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EUREN Brief 18
R
Europe and Russia:
what now?

The COVID-19 pandemic, the political crisis in Belarus, and the Navalny incident have made 2020 the most complicated year in EU-Russia relations since 2014. The EU-Russia Expert Network on Foreign Policy (EUREN) spent time this year reflecting upon "Alternative futures of EU-Russia relations in 2030". We also encouraged our members to share their views on present developments. This EUREN Brief is part of a series about the question "EU-Russia relations – what now?". See also the contributions by David Cadier, Sabine Fischer, Tatiana Romanova, Hanna Smith, Ivan Timofeev, Sergey Utkin, Ernest Wyciszkiewicz.



ussia and Europe have always had a particular importance for each other's survival, but the fundamental questions concerning their relationship are discussed less than might be expected. The biggest question is whether to include Russia in the European balance of power, which constitutes the basis for European integration. The current poor relations between Moscow and the key European powers derive from the failure of previous attempts to create convincing prerequisites. At the same time, the way both sides react to the each other indicates that the relationship is acquiring a new quality. Our most acute colleagues have already reported this in recent months.

Timofey Bordachev
Higher School of Economics
December 2020

As we know, most Russian experts close to the government agree that the dialogue between Russia and Europe has very limited potential. It has become a commonplace to believe that Europe is plagued by multiple internal problems and that its leaders are mostly concerned with preserving the achievements of integration. Alongside its lack of global capacity, this makes the European Union a difficult and unattractive partner. There is no doubt that our European colleagues could find comparable arguments that Russia is not ready for constructive interaction either.

At the same time, factors that inspire optimism also exist. The quarantine measures imposed all over the world affect personal contacts and institutional opportunities for dialogue, but not major economic processes. For example, completion of the Nord Stream 2 pipeline is a matter of national prestige end economic independence for both sides. The project will surely be completed, and European investments will keep on flowing to those sectors of the Russian economy that prosper under current conditions.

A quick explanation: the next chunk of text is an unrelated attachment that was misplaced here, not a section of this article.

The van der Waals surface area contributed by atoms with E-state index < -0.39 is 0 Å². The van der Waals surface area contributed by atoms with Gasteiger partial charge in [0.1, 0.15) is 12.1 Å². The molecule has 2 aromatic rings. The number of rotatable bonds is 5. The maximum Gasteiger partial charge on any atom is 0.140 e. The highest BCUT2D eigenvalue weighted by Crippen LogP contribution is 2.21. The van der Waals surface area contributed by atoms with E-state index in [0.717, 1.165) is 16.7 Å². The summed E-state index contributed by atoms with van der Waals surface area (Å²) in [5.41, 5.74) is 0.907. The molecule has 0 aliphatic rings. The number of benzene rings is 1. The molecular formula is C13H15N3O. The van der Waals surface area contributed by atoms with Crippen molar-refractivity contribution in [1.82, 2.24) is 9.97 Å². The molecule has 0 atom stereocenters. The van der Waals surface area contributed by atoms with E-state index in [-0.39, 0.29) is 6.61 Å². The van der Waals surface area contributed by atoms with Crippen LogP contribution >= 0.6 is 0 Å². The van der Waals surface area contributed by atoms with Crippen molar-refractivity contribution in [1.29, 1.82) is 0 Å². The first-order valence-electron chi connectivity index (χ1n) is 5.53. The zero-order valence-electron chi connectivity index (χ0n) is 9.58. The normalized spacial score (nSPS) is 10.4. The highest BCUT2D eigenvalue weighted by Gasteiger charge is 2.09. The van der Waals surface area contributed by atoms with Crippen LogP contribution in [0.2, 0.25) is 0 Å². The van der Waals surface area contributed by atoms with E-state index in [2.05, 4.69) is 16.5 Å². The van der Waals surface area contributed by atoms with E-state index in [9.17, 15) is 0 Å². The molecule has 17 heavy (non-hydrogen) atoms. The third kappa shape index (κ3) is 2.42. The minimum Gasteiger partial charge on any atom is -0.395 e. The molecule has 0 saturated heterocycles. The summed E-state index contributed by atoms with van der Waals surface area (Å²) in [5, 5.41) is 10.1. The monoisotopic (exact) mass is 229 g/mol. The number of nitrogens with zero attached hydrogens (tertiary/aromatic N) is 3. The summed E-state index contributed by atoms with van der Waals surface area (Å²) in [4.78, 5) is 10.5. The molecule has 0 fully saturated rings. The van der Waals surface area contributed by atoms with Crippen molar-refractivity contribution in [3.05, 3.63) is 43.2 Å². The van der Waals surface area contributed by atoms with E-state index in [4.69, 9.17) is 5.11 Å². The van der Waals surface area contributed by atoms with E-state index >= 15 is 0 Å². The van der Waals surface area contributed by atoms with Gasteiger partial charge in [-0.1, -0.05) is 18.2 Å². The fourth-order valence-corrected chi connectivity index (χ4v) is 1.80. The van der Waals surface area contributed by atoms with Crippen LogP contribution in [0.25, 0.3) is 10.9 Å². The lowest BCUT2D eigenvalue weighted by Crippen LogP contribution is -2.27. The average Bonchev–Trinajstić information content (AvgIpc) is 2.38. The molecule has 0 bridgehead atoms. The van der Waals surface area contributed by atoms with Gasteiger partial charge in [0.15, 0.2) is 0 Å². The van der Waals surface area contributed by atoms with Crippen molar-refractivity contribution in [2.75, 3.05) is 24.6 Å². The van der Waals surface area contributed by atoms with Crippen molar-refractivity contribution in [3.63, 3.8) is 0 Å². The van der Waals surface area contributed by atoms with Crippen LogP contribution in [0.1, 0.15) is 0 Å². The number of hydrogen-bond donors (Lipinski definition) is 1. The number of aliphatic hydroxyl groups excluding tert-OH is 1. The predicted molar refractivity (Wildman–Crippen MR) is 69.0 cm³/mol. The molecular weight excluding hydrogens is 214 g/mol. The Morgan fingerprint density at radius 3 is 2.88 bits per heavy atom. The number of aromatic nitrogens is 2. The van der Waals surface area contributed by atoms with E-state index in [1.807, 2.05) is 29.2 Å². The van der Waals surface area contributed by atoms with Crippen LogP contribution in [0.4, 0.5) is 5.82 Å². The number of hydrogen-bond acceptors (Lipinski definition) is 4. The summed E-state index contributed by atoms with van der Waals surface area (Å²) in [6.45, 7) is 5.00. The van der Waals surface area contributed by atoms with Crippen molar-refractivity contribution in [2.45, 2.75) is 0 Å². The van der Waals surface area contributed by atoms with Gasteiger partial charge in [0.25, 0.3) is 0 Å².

But probably the best news is that EU-Russia relations are no longer moving in the direction that led them into crisis. First, while elaborating their foreign policy strategies, both are no longer obliged to seek a solution to the abovementioned problem of including Russia in the EU balance of power and the European institutions. It is not plausible that Moscow is seeking to achieve dominance in Europe or to join the European "concert" of democratic nations. The steady strengthening of Russia-China relations and the gradual shift of Russia's strategic center of gravity to the East relieve Moscow of the necessity to solve its "European problem". Russia dealt with it for, at least, 300 years, so that it was always an important challenge for European stability.

The best news is that EU-Russia relations are no longer moving in the direction that led them into crisis

The European states are gradually setting new strategic goals, first and foremost preserving the independence of their foreign policy in the changing global context. The period of external expansion finished when the European Union reached most of Europe's natural borders. The calm reaction of key European powers to the internal political crisis in Belarus derives not only from the absence of infrastructure on the ground or from an understanding of Russia's determination. As quite a compact country, Belarus could theoretically find a place in Europe. But despite massive discontent with Lukashenka's rule, it is unlikely that Belarussians would be as unanimous in choosing the EU as Ukrainians seemed to be. The EU's response to the events in Belarus in August and September 2020 was determined by the lack of internal backing for further expansion, even if in the short term some EU members, like Poland, will work to radicalize protests there.